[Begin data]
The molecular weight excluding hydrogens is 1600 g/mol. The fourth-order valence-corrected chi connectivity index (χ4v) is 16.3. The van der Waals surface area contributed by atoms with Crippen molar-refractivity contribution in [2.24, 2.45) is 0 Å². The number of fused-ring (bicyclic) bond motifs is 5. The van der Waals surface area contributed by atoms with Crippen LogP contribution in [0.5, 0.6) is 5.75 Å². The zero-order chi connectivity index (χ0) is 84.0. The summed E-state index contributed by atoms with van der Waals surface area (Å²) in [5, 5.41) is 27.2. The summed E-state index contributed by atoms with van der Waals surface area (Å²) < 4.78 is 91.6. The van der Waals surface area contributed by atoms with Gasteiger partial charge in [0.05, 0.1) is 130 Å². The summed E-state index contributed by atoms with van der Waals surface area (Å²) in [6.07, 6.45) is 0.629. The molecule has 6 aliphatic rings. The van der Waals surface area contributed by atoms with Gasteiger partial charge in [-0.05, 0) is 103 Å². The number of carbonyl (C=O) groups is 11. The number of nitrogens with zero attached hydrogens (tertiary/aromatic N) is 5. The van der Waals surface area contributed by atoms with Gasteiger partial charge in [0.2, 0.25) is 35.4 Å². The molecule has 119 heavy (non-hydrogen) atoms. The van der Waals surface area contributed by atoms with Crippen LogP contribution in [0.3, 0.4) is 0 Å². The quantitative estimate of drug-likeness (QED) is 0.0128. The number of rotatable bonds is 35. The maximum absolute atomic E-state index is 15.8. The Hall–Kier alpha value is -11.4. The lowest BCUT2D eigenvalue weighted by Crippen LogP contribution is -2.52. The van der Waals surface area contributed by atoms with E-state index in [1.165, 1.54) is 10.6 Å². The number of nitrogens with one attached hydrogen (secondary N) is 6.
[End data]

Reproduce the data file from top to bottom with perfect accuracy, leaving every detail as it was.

The molecular weight excluding hydrogens is 1600 g/mol. The fourth-order valence-corrected chi connectivity index (χ4v) is 16.3. The van der Waals surface area contributed by atoms with Crippen molar-refractivity contribution in [2.24, 2.45) is 0 Å². The number of fused-ring (bicyclic) bond motifs is 5. The van der Waals surface area contributed by atoms with Crippen LogP contribution in [0.5, 0.6) is 5.75 Å². The zero-order chi connectivity index (χ0) is 84.0. The summed E-state index contributed by atoms with van der Waals surface area (Å²) in [5, 5.41) is 27.2. The summed E-state index contributed by atoms with van der Waals surface area (Å²) < 4.78 is 91.6. The van der Waals surface area contributed by atoms with Gasteiger partial charge in [0.05, 0.1) is 130 Å². The summed E-state index contributed by atoms with van der Waals surface area (Å²) in [6.07, 6.45) is 0.629. The molecule has 6 aliphatic rings. The van der Waals surface area contributed by atoms with Gasteiger partial charge in [-0.05, 0) is 103 Å². The number of carbonyl (C=O) groups is 11. The number of nitrogens with zero attached hydrogens (tertiary/aromatic N) is 5. The van der Waals surface area contributed by atoms with Gasteiger partial charge in [0.2, 0.25) is 35.4 Å². The molecule has 119 heavy (non-hydrogen) atoms. The van der Waals surface area contributed by atoms with Crippen LogP contribution in [0.3, 0.4) is 0 Å². The quantitative estimate of drug-likeness (QED) is 0.0128. The number of rotatable bonds is 35. The maximum absolute atomic E-state index is 15.8. The Hall–Kier alpha value is -11.4. The lowest BCUT2D eigenvalue weighted by Crippen LogP contribution is -2.52. The van der Waals surface area contributed by atoms with E-state index in [1.165, 1.54) is 10.6 Å². The number of nitrogens with one attached hydrogen (secondary N) is 6.